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Roof Ventilation with Turbine Vents

The roof ventilation rage over the past 15 years has been continuous ridge and soffit ventilation. These systems are nearly invisible and they create a system through which air enters your attic space and then gently floats through the attic space. No matter what the time of year, the air exits the attic space through small gaps at the peak of the roof. These gaps are covered with any number of different products that allow air to pass, but prohibit rain, snow and insects from entering your attic area. You can't see these vents as they are almost always covered by the roofing shingles at the peak.

The mechanics of the air movement are quite simple. During warm weather, the air inside your attic heats up. Since warm air rises, it tends to float out of the high ventilation spaces. This convection movement naturally draws in cooler outside air to replace the air that just exited.

Wind that blows across the roof anytime of year also acts to vacuum air from the attic space. The wind blowing across a roof can create a partial vacuum on the leeward side of a roof. When the wind blows and at the right angle a significant amount of air can be pulled through the attic space.

But in my opinion, there is a better ventilation method that pulls vast quantities of air from an attic space no matter which direction the air blows. I am speaking of traditional wind turbine vents. Some people call these whirlybird vents. They are round metal vents that have fins in them and stick up from the roof surface perhaps 18 - 20 inches. The fins are located in a dome-shaped housing that spins each time the wind blows across it. The faster the wind speed, the faster the turbine rotates.

Turbine vents have been used for many years in both residential, commercial, agricultural and industrial buildings. The vents are very affordable, easy to install, and they pump vast amounts of air from attic spaces.

A small 12 inch diameter turbine vent with a constant wind speed of 5 miles per hour (mph) can remove 347 cubic feet of air per minute (cfm) from the attic space. A single 14 inch diameter turbine vent that is subjected to 15 mph winds can expel up to 1,342 cfm of air! If the winds are still, the vents still allow air to drift up and out of the attic space, although not nearly as much.

Those amounts of air might not mean much to you at first blush. But consider a moderately sized home whose attic space is 36 feet deep, 50 feet long and 10 feet high at the peak. This attic space contains 18,000 cubic feet of air. The single 12 inch diameter turbine vent could provide a complete change of air in the attic space every 52 minutes if the outside breeze was just 5 mph. The 14 inch diameter unit could provide a complete air change in the attic every 14 minutes at 15 mph. Imagine what happens if you install two or three of these simplistic turbine vents on the back side of your roof out of view?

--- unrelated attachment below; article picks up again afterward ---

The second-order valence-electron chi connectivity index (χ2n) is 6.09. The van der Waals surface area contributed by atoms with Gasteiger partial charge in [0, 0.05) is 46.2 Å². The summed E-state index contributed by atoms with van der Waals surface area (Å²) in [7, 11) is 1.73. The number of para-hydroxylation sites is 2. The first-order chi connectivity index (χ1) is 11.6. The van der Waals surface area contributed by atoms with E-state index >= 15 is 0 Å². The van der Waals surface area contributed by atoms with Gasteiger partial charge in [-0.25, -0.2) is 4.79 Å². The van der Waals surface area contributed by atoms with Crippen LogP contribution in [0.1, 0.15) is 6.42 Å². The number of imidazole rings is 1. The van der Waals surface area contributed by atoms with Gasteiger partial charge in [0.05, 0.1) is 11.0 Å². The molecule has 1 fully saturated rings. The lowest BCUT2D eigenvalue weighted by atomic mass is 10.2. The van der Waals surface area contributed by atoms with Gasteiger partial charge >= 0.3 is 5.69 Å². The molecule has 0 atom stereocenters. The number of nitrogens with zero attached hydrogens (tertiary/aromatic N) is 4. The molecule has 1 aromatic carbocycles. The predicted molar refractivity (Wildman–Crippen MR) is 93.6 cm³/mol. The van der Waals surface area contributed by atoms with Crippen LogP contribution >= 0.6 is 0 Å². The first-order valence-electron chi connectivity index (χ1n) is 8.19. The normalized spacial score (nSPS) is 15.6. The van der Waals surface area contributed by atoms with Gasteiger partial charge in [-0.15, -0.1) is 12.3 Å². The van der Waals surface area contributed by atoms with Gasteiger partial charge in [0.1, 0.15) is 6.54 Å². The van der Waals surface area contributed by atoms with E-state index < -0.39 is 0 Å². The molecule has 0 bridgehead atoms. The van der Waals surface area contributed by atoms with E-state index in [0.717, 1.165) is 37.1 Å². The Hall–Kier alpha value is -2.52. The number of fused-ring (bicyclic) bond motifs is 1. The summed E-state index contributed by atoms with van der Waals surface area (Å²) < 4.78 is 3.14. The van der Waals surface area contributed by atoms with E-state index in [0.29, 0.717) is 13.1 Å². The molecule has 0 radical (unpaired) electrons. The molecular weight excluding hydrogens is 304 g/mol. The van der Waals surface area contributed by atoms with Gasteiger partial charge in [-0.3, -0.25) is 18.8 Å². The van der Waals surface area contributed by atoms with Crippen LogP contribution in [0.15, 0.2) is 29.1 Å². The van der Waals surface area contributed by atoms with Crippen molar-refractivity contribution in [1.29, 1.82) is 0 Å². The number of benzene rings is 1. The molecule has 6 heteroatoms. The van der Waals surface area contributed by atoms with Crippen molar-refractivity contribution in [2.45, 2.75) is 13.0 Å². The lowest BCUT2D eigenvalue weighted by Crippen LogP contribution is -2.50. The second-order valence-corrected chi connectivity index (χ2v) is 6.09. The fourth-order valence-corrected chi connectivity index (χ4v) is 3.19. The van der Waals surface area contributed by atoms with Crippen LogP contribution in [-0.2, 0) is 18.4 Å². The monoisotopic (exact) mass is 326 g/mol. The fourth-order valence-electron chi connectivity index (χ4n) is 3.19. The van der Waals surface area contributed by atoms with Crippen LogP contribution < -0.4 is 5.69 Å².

Many people look at the vents and think they will leak during a rainstorm. The wind that almost always accompanies a rain shower or storm actually causes the turbine to spin and blow rain drops away from the vent. The same is true for snow.

The roofer your builder hires can install a turbine vent in less than 15 minutes. The average cost of a high quality turbine vent is just $50. The best ones provide years of maintenance-free service since they have permanently sealed ball bearings.

If you want the strongest turbine vent, be sure to buy one that has external braces. These are simple metal braces that extend out beyond the spinning turbine. These visible braces do a fantastic job of stabilizing the turbine when the winds are really blowing.

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5 Responses to Roof Ventilation with Turbine Vents

  1. have a tublar vent in the shed of the home I just moved into, inside there is water stains on the floor under the vent, prior occupant said it leaked everytime it rained. Is there something I can purchase to put on the inside to stop the rain from leaking into the storage unit thru this

  2. My turbine ventilator blew off. How do I reattach it? The shaft that it connects to does not have any threads so how was it previously attached? I looked on a ton of other websites and I have seen the internally attached and the externally attached. I do not think mine was externally attached because I don't remember seeing the metal brackets holding it up there. I am not sure if it was internally attached because the top of mine is has a small 1 inch opening with two little holes one either side. I am confused as to how it was attached previous to the giant wind storm we had. How can I fix this?

  3. ...sorry cant help.

    ..there is a new to me static vent to replace noisy turbine vents. WheaterPro Turbo for 12"&14" base. Superior Air flow, no Maintenance.
    Made by Duraflow.
    Hase anyone used this type of static vent?

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